A Visit with Leah Evangelista
Vice President, Public Relations
Federation of American Hospitals
Do you remember a class at Vanderbilt, where you got your B.A., that helped prepare you for your career in public affairs?
Definitely. I took a senior seminar in my political science major with Professor John Geer who had developed a thesis about negative ads in campaigns. That was in 2006 when candidates typically posted on their TV ads “footnotes” linking a claim they made to a newspaper story. This gave the claim credibility. Professor Geer said that you need more authentication for a claim made in a negative ad than in a positive one because people were more likely in a negative ad to call you on it and demand proof. Today, of course, candidates still make claims all the time that have no basis in fact, and the way people get their news — and even the quantity of news — has changed since then. But I still believe my professor was correct, and I remember what he taught us to this day. Whenever you make claims, whether they are positive or negative, whether in a political race or an advocacy campaign, you need to be extremely diligent. You need to make sure you have the facts to back up your position.
How did your work as a congressional staffer help you?
I’ve never worked harder in my life, but it was exciting. Early on, I did a lot of scheduling for the member of Congress I worked for when he was on the campaign trail or back in the district and when he was in Washington. On Capitol Hill, you learn to think about who is a constituent and what a constituent is. You have to learn to listen to constituents. That’s true when the constituent is someone the congressman represents back in the district, or the member of a professional association, like the realtors we represented when I worked for the National Association of Realtors.
At the Realtors, you managed the PAC, right?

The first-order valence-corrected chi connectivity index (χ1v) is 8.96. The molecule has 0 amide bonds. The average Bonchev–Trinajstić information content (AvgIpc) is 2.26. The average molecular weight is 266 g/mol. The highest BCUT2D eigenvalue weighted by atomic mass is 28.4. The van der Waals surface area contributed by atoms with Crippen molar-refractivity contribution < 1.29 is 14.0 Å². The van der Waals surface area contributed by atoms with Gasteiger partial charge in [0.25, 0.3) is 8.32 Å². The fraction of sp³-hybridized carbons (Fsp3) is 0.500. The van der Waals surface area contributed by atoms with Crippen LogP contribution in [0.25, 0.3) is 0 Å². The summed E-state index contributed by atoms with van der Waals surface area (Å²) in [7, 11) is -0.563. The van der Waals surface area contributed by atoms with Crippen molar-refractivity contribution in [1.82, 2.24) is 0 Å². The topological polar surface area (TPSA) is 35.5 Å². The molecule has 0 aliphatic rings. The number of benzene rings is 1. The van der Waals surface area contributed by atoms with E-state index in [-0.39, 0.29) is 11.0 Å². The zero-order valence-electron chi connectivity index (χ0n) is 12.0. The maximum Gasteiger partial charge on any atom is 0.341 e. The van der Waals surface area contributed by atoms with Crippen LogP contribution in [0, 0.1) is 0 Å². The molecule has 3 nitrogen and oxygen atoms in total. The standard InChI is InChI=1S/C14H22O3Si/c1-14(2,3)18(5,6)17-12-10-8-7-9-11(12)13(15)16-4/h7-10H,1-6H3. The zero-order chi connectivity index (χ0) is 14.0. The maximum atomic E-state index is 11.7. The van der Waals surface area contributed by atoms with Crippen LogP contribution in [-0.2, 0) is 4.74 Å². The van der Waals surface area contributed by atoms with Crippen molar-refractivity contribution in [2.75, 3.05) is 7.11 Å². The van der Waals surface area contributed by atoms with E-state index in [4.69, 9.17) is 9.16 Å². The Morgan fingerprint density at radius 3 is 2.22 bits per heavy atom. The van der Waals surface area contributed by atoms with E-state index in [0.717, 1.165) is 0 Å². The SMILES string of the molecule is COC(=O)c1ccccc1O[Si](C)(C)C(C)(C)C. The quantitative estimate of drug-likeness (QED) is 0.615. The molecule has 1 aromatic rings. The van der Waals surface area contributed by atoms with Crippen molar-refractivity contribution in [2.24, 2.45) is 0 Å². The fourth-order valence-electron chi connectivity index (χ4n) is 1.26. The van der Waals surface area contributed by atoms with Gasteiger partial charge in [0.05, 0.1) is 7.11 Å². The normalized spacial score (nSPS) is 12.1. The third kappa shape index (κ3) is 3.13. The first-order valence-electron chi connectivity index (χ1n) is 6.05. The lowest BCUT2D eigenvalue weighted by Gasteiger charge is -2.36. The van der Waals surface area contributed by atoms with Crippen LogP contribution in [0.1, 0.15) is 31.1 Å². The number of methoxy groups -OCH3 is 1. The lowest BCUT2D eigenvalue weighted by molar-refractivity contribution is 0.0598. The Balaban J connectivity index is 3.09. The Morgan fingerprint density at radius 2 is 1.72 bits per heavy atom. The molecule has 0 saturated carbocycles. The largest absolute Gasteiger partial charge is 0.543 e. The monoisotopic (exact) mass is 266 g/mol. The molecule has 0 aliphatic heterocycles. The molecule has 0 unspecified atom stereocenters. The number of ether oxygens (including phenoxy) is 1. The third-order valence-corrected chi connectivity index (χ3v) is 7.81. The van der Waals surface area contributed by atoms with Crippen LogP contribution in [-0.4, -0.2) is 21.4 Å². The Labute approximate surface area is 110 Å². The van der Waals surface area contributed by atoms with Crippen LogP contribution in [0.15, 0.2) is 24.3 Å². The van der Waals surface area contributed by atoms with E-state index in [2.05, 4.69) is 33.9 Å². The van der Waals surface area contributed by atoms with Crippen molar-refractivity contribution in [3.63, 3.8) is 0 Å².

I did, and while my portfolio is a little different at the Federation of American Hospitals, I still have a hand in our PAC operations. I think of my whole career as being in communications, and when you manage a PAC, you have two main audiences. There are the people you represent, and with them, you have to think about giving them a voice. But then there is the external audience, the individuals or groups you hope to build relationships with. Those are two different challenges, in terms of the way you communicate.
How did you transition from managing a PAC to working as you do today with coalitions?
I started at the FAH as a PAC and grassroots person, but as our needs grew, I was asked if I wanted to take on additional challenges, in the public-facing area, like managing our digital footprint from launching our social media channels and starting our blog, which I did. And it has been great. FAH is a nimble organization, and our President and CEO, Chip Kahn, has been a great mentor to me. Back in the early 1990s, he helped design the famous “Harry and Louise” ads that opposed Bill Clinton’s health care plan. And those were some of the ads we studied when I was in that senior seminar at Vanderbilt.
How have the challenges at FAH been different from some of your earlier work experiences?
Health care in general is a really complex field. When I worked for the realtors, most of the issues we were working on were dealt with in a single piece of legislation — federal flood insurance, for example. There would be an actual vote on that. But in the health care world, the different issues show up in any number of different bills. They tend to be pieces of other legislation, so there is a huge amount of legislation to follow. There is also a tremendous amount of media coverage of health care. You have to keep on top of all that as well.
What one piece of advice would you offer others just starting out in public affairs?
Besides working on Capitol Hill? I’d say that I’ve benefited so much from my colleagues everywhere I’ve worked, either as mentors or as peers. This even goes back to my college days. I still stay in touch with them and ask how they’d handle a given situation. I cannot say too much about the importance of staying in contact with people, especially those who have been your mentors. I know the Council has a great mentoring program, and I try to mentor people myself.